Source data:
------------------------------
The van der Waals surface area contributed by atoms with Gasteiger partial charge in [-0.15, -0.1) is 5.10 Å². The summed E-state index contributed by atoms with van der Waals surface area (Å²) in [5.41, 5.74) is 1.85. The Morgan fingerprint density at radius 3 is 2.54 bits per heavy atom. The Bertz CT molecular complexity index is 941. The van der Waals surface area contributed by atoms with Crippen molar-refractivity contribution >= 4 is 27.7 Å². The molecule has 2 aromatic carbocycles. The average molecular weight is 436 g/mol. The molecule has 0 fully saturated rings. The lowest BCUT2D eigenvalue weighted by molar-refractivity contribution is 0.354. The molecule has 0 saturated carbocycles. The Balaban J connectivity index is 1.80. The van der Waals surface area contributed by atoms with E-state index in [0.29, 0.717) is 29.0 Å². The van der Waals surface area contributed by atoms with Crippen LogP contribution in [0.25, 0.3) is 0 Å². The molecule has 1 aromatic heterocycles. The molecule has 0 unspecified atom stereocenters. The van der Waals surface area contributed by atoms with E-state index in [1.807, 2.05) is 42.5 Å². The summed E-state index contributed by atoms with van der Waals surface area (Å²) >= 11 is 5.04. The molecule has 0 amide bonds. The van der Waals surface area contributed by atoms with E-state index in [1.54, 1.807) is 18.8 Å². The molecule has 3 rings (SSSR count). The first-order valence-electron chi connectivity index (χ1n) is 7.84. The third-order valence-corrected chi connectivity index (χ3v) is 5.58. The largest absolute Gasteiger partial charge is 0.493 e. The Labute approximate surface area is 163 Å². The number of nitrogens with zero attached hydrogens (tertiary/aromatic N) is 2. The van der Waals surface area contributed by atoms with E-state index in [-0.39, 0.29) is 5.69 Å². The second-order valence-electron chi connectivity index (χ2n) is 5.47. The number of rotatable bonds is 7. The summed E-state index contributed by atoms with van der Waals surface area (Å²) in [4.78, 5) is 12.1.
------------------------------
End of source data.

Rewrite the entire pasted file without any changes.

The van der Waals surface area contributed by atoms with Gasteiger partial charge in [-0.15, -0.1) is 5.10 Å². The summed E-state index contributed by atoms with van der Waals surface area (Å²) in [5.41, 5.74) is 1.85. The Morgan fingerprint density at radius 3 is 2.54 bits per heavy atom. The Bertz CT molecular complexity index is 941. The van der Waals surface area contributed by atoms with Crippen molar-refractivity contribution >= 4 is 27.7 Å². The molecule has 2 aromatic carbocycles. The average molecular weight is 436 g/mol. The molecule has 0 fully saturated rings. The lowest BCUT2D eigenvalue weighted by molar-refractivity contribution is 0.354. The molecule has 0 saturated carbocycles. The Balaban J connectivity index is 1.80. The van der Waals surface area contributed by atoms with E-state index in [0.29, 0.717) is 29.0 Å². The van der Waals surface area contributed by atoms with Crippen LogP contribution in [0.25, 0.3) is 0 Å². The molecule has 1 aromatic heterocycles. The molecule has 0 unspecified atom stereocenters. The van der Waals surface area contributed by atoms with E-state index in [1.807, 2.05) is 42.5 Å². The summed E-state index contributed by atoms with van der Waals surface area (Å²) >= 11 is 5.04. The molecule has 0 amide bonds. The van der Waals surface area contributed by atoms with E-state index in [1.54, 1.807) is 18.8 Å². The molecule has 3 rings (SSSR count). The first-order valence-electron chi connectivity index (χ1n) is 7.84. The third-order valence-corrected chi connectivity index (χ3v) is 5.58. The largest absolute Gasteiger partial charge is 0.493 e. The Labute approximate surface area is 163 Å². The number of nitrogens with zero attached hydrogens (tertiary/aromatic N) is 2. The van der Waals surface area contributed by atoms with E-state index in [-0.39, 0.29) is 5.69 Å². The second-order valence-electron chi connectivity index (χ2n) is 5.47. The number of rotatable bonds is 7. The summed E-state index contributed by atoms with van der Waals surface area (Å²) in [4.78, 5) is 12.1.